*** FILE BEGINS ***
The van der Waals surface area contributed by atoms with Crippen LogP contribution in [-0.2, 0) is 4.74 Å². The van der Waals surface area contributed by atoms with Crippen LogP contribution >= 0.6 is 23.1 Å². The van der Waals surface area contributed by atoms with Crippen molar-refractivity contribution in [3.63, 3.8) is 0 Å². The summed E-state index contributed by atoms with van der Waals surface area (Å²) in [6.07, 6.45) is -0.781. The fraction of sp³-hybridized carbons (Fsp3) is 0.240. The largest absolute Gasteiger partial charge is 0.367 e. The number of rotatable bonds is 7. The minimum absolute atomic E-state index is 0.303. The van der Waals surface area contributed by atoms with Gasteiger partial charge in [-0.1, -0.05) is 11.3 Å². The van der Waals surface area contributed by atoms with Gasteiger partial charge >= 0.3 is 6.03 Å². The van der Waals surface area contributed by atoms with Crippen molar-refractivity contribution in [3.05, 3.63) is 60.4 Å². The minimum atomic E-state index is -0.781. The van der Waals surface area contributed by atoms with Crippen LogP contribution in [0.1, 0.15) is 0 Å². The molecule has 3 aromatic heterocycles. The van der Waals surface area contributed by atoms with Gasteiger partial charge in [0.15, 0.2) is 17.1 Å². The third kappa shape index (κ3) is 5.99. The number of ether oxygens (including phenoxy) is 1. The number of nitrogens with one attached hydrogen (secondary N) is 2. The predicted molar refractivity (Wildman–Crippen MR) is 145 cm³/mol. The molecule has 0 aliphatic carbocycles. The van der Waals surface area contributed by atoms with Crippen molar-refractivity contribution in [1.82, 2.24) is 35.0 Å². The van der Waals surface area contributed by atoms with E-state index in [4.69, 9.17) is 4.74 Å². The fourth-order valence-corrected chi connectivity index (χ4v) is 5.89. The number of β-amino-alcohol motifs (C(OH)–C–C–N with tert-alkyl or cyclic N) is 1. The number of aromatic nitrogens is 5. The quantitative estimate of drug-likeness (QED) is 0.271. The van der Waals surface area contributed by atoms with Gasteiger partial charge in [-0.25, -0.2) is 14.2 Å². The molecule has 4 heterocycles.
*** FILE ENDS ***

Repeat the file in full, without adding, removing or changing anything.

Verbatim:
The van der Waals surface area contributed by atoms with Crippen LogP contribution in [-0.2, 0) is 4.74 Å². The van der Waals surface area contributed by atoms with Crippen LogP contribution >= 0.6 is 23.1 Å². The van der Waals surface area contributed by atoms with Crippen molar-refractivity contribution in [3.63, 3.8) is 0 Å². The summed E-state index contributed by atoms with van der Waals surface area (Å²) in [6.07, 6.45) is -0.781. The fraction of sp³-hybridized carbons (Fsp3) is 0.240. The largest absolute Gasteiger partial charge is 0.367 e. The number of rotatable bonds is 7. The minimum absolute atomic E-state index is 0.303. The van der Waals surface area contributed by atoms with Gasteiger partial charge in [-0.1, -0.05) is 11.3 Å². The van der Waals surface area contributed by atoms with Gasteiger partial charge >= 0.3 is 6.03 Å². The van der Waals surface area contributed by atoms with Crippen molar-refractivity contribution in [3.05, 3.63) is 60.4 Å². The minimum atomic E-state index is -0.781. The van der Waals surface area contributed by atoms with Crippen LogP contribution in [0.1, 0.15) is 0 Å². The molecule has 3 aromatic heterocycles. The van der Waals surface area contributed by atoms with Gasteiger partial charge in [0.15, 0.2) is 17.1 Å². The third kappa shape index (κ3) is 5.99. The number of ether oxygens (including phenoxy) is 1. The number of nitrogens with one attached hydrogen (secondary N) is 2. The predicted molar refractivity (Wildman–Crippen MR) is 145 cm³/mol. The molecule has 0 aliphatic carbocycles. The van der Waals surface area contributed by atoms with Crippen molar-refractivity contribution in [1.82, 2.24) is 35.0 Å². The van der Waals surface area contributed by atoms with E-state index in [4.69, 9.17) is 4.74 Å². The fourth-order valence-corrected chi connectivity index (χ4v) is 5.89. The number of β-amino-alcohol motifs (C(OH)–C–C–N with tert-alkyl or cyclic N) is 1. The number of aromatic nitrogens is 5. The quantitative estimate of drug-likeness (QED) is 0.271. The van der Waals surface area contributed by atoms with Gasteiger partial charge in [-0.25, -0.2) is 14.2 Å². The molecule has 4 heterocycles.